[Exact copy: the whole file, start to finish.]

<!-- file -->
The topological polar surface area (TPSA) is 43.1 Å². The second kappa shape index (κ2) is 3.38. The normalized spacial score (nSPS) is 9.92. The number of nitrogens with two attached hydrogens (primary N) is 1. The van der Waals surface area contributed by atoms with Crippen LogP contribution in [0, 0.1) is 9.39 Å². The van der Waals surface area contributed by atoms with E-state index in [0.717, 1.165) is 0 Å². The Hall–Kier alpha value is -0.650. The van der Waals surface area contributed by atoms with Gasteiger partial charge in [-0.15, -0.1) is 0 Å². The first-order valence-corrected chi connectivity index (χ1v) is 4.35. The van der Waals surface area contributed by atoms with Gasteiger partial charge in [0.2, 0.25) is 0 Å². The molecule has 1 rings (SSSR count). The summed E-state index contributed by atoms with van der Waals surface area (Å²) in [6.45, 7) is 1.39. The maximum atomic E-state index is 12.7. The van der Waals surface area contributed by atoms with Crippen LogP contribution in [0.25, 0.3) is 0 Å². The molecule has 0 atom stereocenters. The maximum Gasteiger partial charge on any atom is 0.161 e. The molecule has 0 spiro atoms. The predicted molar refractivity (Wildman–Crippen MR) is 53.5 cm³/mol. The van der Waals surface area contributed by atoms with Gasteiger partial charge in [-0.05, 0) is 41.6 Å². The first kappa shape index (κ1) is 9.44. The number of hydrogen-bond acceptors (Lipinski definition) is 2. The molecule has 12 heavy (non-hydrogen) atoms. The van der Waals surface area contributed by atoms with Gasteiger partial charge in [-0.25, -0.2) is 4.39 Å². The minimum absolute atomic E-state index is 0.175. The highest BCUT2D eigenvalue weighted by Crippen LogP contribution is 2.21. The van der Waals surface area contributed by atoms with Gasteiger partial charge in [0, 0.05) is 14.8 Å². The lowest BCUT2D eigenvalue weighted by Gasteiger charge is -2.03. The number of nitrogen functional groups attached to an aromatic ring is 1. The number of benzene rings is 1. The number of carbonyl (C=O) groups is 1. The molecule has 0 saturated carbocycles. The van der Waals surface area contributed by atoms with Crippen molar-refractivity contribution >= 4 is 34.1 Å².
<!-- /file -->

The topological polar surface area (TPSA) is 43.1 Å². The second kappa shape index (κ2) is 3.38. The normalized spacial score (nSPS) is 9.92. The number of nitrogens with two attached hydrogens (primary N) is 1. The van der Waals surface area contributed by atoms with Crippen LogP contribution in [0, 0.1) is 9.39 Å². The van der Waals surface area contributed by atoms with E-state index in [0.717, 1.165) is 0 Å². The Hall–Kier alpha value is -0.650. The van der Waals surface area contributed by atoms with Gasteiger partial charge in [-0.15, -0.1) is 0 Å². The first-order valence-corrected chi connectivity index (χ1v) is 4.35. The van der Waals surface area contributed by atoms with Gasteiger partial charge in [0.2, 0.25) is 0 Å². The molecule has 1 rings (SSSR count). The summed E-state index contributed by atoms with van der Waals surface area (Å²) in [6.45, 7) is 1.39. The maximum atomic E-state index is 12.7. The van der Waals surface area contributed by atoms with Crippen LogP contribution in [0.25, 0.3) is 0 Å². The molecule has 0 atom stereocenters. The maximum Gasteiger partial charge on any atom is 0.161 e. The molecule has 0 spiro atoms. The predicted molar refractivity (Wildman–Crippen MR) is 53.5 cm³/mol. The van der Waals surface area contributed by atoms with Gasteiger partial charge in [-0.05, 0) is 41.6 Å². The first kappa shape index (κ1) is 9.44. The number of hydrogen-bond acceptors (Lipinski definition) is 2. The molecule has 12 heavy (non-hydrogen) atoms. The van der Waals surface area contributed by atoms with Gasteiger partial charge in [-0.25, -0.2) is 4.39 Å². The minimum absolute atomic E-state index is 0.175. The highest BCUT2D eigenvalue weighted by Crippen LogP contribution is 2.21. The van der Waals surface area contributed by atoms with Gasteiger partial charge in [0, 0.05) is 14.8 Å². The lowest BCUT2D eigenvalue weighted by Gasteiger charge is -2.03. The number of nitrogen functional groups attached to an aromatic ring is 1. The number of benzene rings is 1. The number of carbonyl (C=O) groups is 1. The molecule has 0 saturated carbocycles. The van der Waals surface area contributed by atoms with Crippen molar-refractivity contribution >= 4 is 34.1 Å².